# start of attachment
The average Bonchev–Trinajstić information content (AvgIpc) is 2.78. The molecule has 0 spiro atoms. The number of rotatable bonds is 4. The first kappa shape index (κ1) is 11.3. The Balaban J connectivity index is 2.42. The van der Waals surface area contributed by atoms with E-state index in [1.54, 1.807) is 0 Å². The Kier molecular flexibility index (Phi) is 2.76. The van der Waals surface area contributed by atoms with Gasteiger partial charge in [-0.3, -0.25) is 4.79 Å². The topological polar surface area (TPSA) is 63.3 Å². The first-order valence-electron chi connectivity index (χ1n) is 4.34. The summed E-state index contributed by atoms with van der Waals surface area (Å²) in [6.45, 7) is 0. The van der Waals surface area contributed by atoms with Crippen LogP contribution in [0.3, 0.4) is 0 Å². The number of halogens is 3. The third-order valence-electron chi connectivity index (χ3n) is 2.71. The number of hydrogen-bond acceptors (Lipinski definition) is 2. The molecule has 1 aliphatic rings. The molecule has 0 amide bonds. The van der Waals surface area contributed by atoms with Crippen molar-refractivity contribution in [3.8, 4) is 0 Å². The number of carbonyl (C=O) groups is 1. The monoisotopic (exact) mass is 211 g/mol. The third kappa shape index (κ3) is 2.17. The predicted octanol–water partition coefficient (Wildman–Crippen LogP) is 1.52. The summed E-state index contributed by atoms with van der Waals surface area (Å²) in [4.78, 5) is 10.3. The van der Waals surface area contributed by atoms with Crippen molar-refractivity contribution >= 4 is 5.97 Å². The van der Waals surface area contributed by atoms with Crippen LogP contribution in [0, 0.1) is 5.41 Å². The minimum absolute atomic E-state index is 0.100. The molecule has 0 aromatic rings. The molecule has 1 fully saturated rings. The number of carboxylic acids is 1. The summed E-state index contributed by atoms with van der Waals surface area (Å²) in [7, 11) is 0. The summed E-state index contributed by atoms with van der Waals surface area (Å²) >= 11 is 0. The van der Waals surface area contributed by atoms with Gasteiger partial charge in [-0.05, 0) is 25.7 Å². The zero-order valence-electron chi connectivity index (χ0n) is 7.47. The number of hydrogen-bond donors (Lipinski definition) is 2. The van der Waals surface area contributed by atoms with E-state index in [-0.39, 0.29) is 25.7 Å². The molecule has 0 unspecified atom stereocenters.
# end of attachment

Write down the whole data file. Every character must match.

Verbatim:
The average Bonchev–Trinajstić information content (AvgIpc) is 2.78. The molecule has 0 spiro atoms. The number of rotatable bonds is 4. The first kappa shape index (κ1) is 11.3. The Balaban J connectivity index is 2.42. The van der Waals surface area contributed by atoms with E-state index in [1.54, 1.807) is 0 Å². The Kier molecular flexibility index (Phi) is 2.76. The van der Waals surface area contributed by atoms with Gasteiger partial charge in [-0.3, -0.25) is 4.79 Å². The topological polar surface area (TPSA) is 63.3 Å². The first-order valence-electron chi connectivity index (χ1n) is 4.34. The summed E-state index contributed by atoms with van der Waals surface area (Å²) in [6.45, 7) is 0. The van der Waals surface area contributed by atoms with Crippen LogP contribution in [0.3, 0.4) is 0 Å². The number of halogens is 3. The third-order valence-electron chi connectivity index (χ3n) is 2.71. The number of hydrogen-bond acceptors (Lipinski definition) is 2. The molecule has 1 aliphatic rings. The molecule has 0 amide bonds. The van der Waals surface area contributed by atoms with Crippen molar-refractivity contribution in [3.8, 4) is 0 Å². The number of carbonyl (C=O) groups is 1. The monoisotopic (exact) mass is 211 g/mol. The third kappa shape index (κ3) is 2.17. The predicted octanol–water partition coefficient (Wildman–Crippen LogP) is 1.52. The summed E-state index contributed by atoms with van der Waals surface area (Å²) in [4.78, 5) is 10.3. The van der Waals surface area contributed by atoms with Crippen molar-refractivity contribution >= 4 is 5.97 Å². The van der Waals surface area contributed by atoms with Crippen LogP contribution in [0, 0.1) is 5.41 Å². The minimum absolute atomic E-state index is 0.100. The molecule has 0 aromatic rings. The molecule has 1 fully saturated rings. The number of carboxylic acids is 1. The summed E-state index contributed by atoms with van der Waals surface area (Å²) in [7, 11) is 0. The summed E-state index contributed by atoms with van der Waals surface area (Å²) >= 11 is 0. The van der Waals surface area contributed by atoms with Gasteiger partial charge in [-0.05, 0) is 25.7 Å². The zero-order valence-electron chi connectivity index (χ0n) is 7.47. The number of hydrogen-bond donors (Lipinski definition) is 2. The van der Waals surface area contributed by atoms with E-state index in [-0.39, 0.29) is 25.7 Å². The molecule has 0 unspecified atom stereocenters.